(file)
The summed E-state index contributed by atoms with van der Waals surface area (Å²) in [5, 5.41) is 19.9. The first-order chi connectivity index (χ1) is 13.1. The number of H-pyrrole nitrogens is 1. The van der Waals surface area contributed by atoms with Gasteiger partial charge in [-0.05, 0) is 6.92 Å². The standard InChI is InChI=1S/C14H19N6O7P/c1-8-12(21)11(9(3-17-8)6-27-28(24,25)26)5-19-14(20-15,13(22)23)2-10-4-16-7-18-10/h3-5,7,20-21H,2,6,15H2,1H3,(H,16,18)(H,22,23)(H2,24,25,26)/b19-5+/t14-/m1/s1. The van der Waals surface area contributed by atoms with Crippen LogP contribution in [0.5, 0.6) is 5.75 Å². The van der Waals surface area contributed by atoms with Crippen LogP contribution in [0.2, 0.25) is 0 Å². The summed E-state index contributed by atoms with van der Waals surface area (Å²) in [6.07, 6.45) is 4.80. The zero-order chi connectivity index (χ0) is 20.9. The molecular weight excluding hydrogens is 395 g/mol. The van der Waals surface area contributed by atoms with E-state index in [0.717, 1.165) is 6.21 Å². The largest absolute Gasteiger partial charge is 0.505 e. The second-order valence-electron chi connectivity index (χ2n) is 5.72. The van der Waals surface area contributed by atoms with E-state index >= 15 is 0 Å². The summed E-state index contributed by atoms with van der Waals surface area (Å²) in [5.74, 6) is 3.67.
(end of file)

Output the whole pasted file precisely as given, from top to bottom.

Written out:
The summed E-state index contributed by atoms with van der Waals surface area (Å²) in [5, 5.41) is 19.9. The first-order chi connectivity index (χ1) is 13.1. The number of H-pyrrole nitrogens is 1. The van der Waals surface area contributed by atoms with Gasteiger partial charge in [-0.05, 0) is 6.92 Å². The standard InChI is InChI=1S/C14H19N6O7P/c1-8-12(21)11(9(3-17-8)6-27-28(24,25)26)5-19-14(20-15,13(22)23)2-10-4-16-7-18-10/h3-5,7,20-21H,2,6,15H2,1H3,(H,16,18)(H,22,23)(H2,24,25,26)/b19-5+/t14-/m1/s1. The van der Waals surface area contributed by atoms with Crippen LogP contribution in [0.5, 0.6) is 5.75 Å². The van der Waals surface area contributed by atoms with Crippen LogP contribution in [0.2, 0.25) is 0 Å². The summed E-state index contributed by atoms with van der Waals surface area (Å²) in [6.07, 6.45) is 4.80. The zero-order chi connectivity index (χ0) is 20.9. The molecular weight excluding hydrogens is 395 g/mol. The van der Waals surface area contributed by atoms with E-state index in [0.717, 1.165) is 6.21 Å². The largest absolute Gasteiger partial charge is 0.505 e. The second-order valence-electron chi connectivity index (χ2n) is 5.72. The van der Waals surface area contributed by atoms with E-state index >= 15 is 0 Å². The summed E-state index contributed by atoms with van der Waals surface area (Å²) in [5.74, 6) is 3.67.